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    Default Re: Grand Banks 42, Hull 259

    Quote Originally Posted by jstafford View Post
    You know what, all-though it may excite a few people I think it is time for me to speak up on the 5200 thing. It is done and I stand by it. I have made many mistakes in my 60 plus years and we will see how this plays out. Given the negative opinions I have done a lot of research. Including the Dannenberg web site and I think he may agree that this technique was appropriate for this application. You can go from one position to another throughout the web and forums and they contradict each other on what is going to occur. Some say it will fall out and other say it will rip the edges off all the planks. Some say it gets too hard and planks will crush and crack where others say it is too soft you have to have no movement. I have not heard from a nay sayer yet that has actually tried this technique so most of those opinions do not carry much weight with me. The potential problems that are laid out are the same potential failures with traditional methods except for having to cut out rotten planks. Guess what - if the plank is rotten or broken I don't care if it has to get cut out. The other day I grabbed a piece of the caulk and after a couple months of time I can still squeeze it down to nothing between my fingers. Next spring we will see how she does in the water and a year from now we will have actual data on this technique. Hopefully the difference of opinion on this subject will not stop anyone who is informed on the issues I end up having in the future.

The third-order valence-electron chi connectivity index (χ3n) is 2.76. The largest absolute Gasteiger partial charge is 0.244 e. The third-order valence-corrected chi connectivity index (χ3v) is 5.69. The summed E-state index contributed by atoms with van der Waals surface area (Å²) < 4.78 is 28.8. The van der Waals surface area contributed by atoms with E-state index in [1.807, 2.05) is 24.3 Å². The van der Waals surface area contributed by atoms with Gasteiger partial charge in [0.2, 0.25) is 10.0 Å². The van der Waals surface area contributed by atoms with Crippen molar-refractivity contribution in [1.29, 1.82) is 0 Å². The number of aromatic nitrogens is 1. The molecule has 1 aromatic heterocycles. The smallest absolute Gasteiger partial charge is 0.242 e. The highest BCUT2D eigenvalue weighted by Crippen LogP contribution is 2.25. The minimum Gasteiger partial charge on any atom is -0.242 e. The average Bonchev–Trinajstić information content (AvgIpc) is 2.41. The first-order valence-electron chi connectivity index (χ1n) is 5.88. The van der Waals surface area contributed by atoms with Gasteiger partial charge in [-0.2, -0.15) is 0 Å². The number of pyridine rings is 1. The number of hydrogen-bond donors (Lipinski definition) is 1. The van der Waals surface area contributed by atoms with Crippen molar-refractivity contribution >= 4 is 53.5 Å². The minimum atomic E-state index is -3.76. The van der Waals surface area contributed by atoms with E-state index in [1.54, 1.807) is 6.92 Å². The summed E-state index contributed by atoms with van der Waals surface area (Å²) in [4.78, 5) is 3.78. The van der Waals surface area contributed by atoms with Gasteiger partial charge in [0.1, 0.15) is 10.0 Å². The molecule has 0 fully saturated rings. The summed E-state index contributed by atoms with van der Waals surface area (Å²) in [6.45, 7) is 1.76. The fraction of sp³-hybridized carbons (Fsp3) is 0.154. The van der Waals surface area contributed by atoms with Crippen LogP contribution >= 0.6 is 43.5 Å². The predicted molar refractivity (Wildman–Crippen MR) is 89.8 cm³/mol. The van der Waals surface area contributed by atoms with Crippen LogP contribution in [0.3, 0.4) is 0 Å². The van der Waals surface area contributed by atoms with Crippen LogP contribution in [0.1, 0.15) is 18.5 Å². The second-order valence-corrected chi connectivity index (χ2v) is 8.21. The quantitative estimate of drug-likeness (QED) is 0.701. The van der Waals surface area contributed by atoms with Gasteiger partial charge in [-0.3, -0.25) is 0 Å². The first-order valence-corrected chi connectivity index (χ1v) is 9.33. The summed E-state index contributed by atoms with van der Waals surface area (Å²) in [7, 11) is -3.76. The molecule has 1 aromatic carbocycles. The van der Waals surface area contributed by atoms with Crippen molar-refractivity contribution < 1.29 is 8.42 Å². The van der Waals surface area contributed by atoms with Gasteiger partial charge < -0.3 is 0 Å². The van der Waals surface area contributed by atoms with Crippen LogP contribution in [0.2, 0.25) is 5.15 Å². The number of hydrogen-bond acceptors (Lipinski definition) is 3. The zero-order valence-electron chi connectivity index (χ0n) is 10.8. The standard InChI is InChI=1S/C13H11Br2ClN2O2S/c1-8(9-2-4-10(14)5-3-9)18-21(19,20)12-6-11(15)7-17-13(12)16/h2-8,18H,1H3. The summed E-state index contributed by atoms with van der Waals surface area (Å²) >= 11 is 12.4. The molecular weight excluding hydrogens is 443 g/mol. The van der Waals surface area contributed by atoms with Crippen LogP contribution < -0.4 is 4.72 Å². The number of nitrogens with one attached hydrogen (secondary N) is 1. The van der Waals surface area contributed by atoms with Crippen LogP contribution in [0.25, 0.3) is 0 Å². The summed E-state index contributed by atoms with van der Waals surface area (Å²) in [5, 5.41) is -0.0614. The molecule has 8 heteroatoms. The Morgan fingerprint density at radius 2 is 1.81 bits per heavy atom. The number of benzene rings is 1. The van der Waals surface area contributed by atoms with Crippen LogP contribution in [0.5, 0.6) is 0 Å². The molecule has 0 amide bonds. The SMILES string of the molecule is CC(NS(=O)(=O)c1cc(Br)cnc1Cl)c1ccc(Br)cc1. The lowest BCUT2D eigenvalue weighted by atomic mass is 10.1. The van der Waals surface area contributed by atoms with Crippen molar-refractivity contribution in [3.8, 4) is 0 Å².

Jstafford, to be clear I'm trying to walk the line between being a naysayer without actual experience, and wanting to make sure that other people who may be coming here get the best information they can. It might work fine in your application. It might not. But what I think we can say with some certainty is that using 5200 changes the engineering properties of the seams in ways that have not been fully tested.

    Your use of the work "caulk" to describe the 5200 illustrates, in my opinion, part of the problem with how we talk about sealing a carvel seam. Carvel seams are not "caulked" the way a tub is caulked and seam compound is not caulk. Replacing seam compound - which is NOT an adhesive and is NOT designed to keep the water out after the planks swell - with an adhesive changes things. How they change is something that I don't have the experience to determine. But I do know that traditional caulking works. Other things...might work? Might not work? Might work for a while and then stop working? Find me someone who can answer that question with certainty based on experience and I'll listen. Until then it's just an experiment. And I think the advising someone to experiment on something as critical as keeping the water out, and on a craft as complicated and expensive as a 42' Grand Banks, is criminally stupid.